You have been working for your current employer for years and, as a requirement for employment, your employer had you sign a non-compete agreement that prohibits you from working for a competitor of your current employer, either with a different company or on your own, for a designated period of time after you leave your current employer. Now, you want to leave your current employer or start your own business and a question comes to mind: Is the non-compete agreement I signed enforceable?
Non-Compete Agreements are Valid in Ohio
Ohio recognizes the use of non-compete agreements. These agreements are a valid way for employers to protect themselves from employees taking what they have learned from them, particularly customer contacts, trade secrets and proprietary business information, and using that against the employer. With a non-compete agreement, the employer may be able to receive money damages and an injunction prohibiting the former employee from using the information learned.
However, non-compete agreements are not always enforceable. These agreements will only be enforced if they are “reasonable.”
What is Reasonable?
Reasonableness is a hard term to define because it is subjective. What is reasonable to one person is unreasonable to another. However, the Ohio Supreme Court in Raimonde v. Van Vlerah addressed this issue. In Raimonde, the Court established a three-part test to determine whether a non-compete agreement is reasonable.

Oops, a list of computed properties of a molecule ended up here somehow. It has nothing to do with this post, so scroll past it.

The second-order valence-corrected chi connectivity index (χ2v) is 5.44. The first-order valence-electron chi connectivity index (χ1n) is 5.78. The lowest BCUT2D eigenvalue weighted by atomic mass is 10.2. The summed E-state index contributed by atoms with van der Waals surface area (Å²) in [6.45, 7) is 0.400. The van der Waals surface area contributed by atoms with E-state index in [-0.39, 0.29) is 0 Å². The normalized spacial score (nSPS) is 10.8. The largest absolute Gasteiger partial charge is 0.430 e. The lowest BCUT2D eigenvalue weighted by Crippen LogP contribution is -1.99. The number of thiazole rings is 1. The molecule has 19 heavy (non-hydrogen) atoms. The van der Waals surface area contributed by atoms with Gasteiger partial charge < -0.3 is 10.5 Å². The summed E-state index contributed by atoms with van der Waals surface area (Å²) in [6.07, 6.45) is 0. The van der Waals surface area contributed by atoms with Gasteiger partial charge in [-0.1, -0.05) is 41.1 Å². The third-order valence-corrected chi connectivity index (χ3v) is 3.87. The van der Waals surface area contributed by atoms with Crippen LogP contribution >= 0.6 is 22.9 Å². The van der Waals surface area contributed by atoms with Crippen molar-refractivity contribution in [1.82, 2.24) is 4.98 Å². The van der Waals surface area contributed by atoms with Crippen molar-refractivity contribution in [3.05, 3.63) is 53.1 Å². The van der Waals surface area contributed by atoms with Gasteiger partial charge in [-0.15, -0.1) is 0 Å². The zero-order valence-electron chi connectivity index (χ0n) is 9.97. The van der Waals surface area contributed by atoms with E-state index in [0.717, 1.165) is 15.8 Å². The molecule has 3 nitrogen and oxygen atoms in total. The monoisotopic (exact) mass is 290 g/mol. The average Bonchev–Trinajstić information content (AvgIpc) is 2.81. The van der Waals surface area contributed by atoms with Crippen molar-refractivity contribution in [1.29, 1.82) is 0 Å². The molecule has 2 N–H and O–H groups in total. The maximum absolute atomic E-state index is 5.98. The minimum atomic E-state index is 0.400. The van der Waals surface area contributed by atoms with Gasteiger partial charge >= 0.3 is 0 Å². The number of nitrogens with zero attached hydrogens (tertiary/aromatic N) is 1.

A non-compete agreement will be deemed reasonable if it satisfies the following:
- The restriction is no greater than what is required for the protection of the employer’s legitimate business interest;
- The restriction does not impose undue hardship on the employee; and
- The restriction is not injurious to the public.
In addition to laying out the preceding requirements, the Court in Raimonde set out a list of factors that may be used to determine whether a non-compete agreement satisfies those conditions. The factors include:
- The absence or presence of limitations as to time and space;
- Whether the employee represents the sole contact with the customer;
- Whether the employee is possessed with confidential information or trade secrets;
- Whether the covenant seeks to eliminate competition which would be unfair to the employer or merely seeks to eliminate ordinary competition;
- Whether the covenant seeks to stifle the inherent skill and experience of the employee;
- Whether the benefit to the employer is disproportional to the detriment to the employee;
- Whether the covenant operates as a bar to the employee’s sole means of support;
- Whether the employee’s talent which the employer seeks to suppress was actually developed during the period of employment; and
- Whether the forbidden employment is merely incidental to the main employment.
Whether your non-compete agreement is reasonable and, thus, enforceable will depend on the circumstances of your employment and the specific language of the agreement. However, just because a non-compete agreement is unreasonable does not mean that it is unenforceable.
Even if a non-compete agreement is found to be unreasonable as written, a court is permitted to modify or amend the agreement so that it satisfies the three-part test set forth above and becomes reasonable.
Columbus and Delaware, Ohio Small Business Attorney
If you wish to create a non-compete agreement to protect your small business in Columbus or Delaware, Ohio, contact Johnson Legal, LLC and speak with an experienced small business lawyer. Attorney David Johnson of Johnson Legal, LLC will discuss your small business needs. Call (614) 987-0192 or send an email to schedule a consultation.